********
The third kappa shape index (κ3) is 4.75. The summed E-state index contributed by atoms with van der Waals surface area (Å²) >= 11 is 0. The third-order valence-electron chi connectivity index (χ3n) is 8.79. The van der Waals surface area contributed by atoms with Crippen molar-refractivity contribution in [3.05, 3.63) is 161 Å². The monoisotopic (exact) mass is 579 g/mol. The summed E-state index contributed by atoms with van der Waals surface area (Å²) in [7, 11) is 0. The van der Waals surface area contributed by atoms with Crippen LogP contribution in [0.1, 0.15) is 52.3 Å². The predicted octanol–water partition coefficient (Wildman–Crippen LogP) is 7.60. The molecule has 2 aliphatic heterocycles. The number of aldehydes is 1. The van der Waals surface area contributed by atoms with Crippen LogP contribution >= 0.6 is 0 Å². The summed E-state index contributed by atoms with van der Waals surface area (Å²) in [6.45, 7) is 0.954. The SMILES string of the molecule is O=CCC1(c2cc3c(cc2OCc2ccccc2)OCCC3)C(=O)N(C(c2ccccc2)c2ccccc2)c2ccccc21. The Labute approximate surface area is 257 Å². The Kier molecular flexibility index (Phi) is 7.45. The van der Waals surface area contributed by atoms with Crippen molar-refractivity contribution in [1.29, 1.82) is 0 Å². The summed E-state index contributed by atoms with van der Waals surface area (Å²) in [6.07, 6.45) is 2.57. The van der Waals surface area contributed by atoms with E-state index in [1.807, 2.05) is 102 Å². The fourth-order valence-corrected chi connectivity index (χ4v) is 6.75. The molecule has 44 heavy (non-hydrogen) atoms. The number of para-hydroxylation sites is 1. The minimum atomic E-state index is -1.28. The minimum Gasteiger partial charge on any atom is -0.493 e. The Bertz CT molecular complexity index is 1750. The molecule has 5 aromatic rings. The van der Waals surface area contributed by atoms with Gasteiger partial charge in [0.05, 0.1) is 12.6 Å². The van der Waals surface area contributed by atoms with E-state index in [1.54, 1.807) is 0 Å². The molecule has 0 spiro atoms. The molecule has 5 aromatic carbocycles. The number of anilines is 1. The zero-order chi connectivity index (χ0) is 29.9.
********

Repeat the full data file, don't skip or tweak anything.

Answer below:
The third kappa shape index (κ3) is 4.75. The summed E-state index contributed by atoms with van der Waals surface area (Å²) >= 11 is 0. The third-order valence-electron chi connectivity index (χ3n) is 8.79. The van der Waals surface area contributed by atoms with Crippen molar-refractivity contribution in [3.05, 3.63) is 161 Å². The monoisotopic (exact) mass is 579 g/mol. The summed E-state index contributed by atoms with van der Waals surface area (Å²) in [7, 11) is 0. The van der Waals surface area contributed by atoms with Crippen LogP contribution in [0.1, 0.15) is 52.3 Å². The predicted octanol–water partition coefficient (Wildman–Crippen LogP) is 7.60. The molecule has 2 aliphatic heterocycles. The number of aldehydes is 1. The van der Waals surface area contributed by atoms with Crippen LogP contribution >= 0.6 is 0 Å². The summed E-state index contributed by atoms with van der Waals surface area (Å²) in [6.45, 7) is 0.954. The SMILES string of the molecule is O=CCC1(c2cc3c(cc2OCc2ccccc2)OCCC3)C(=O)N(C(c2ccccc2)c2ccccc2)c2ccccc21. The Labute approximate surface area is 257 Å². The Kier molecular flexibility index (Phi) is 7.45. The van der Waals surface area contributed by atoms with Crippen molar-refractivity contribution in [1.29, 1.82) is 0 Å². The summed E-state index contributed by atoms with van der Waals surface area (Å²) in [6.07, 6.45) is 2.57. The van der Waals surface area contributed by atoms with E-state index in [1.807, 2.05) is 102 Å². The fourth-order valence-corrected chi connectivity index (χ4v) is 6.75. The molecule has 44 heavy (non-hydrogen) atoms. The number of para-hydroxylation sites is 1. The minimum atomic E-state index is -1.28. The minimum Gasteiger partial charge on any atom is -0.493 e. The Bertz CT molecular complexity index is 1750. The molecule has 5 aromatic rings. The van der Waals surface area contributed by atoms with Gasteiger partial charge in [0.05, 0.1) is 12.6 Å². The van der Waals surface area contributed by atoms with E-state index in [1.54, 1.807) is 0 Å². The molecule has 0 spiro atoms. The molecule has 5 aromatic carbocycles. The number of anilines is 1. The zero-order chi connectivity index (χ0) is 29.9.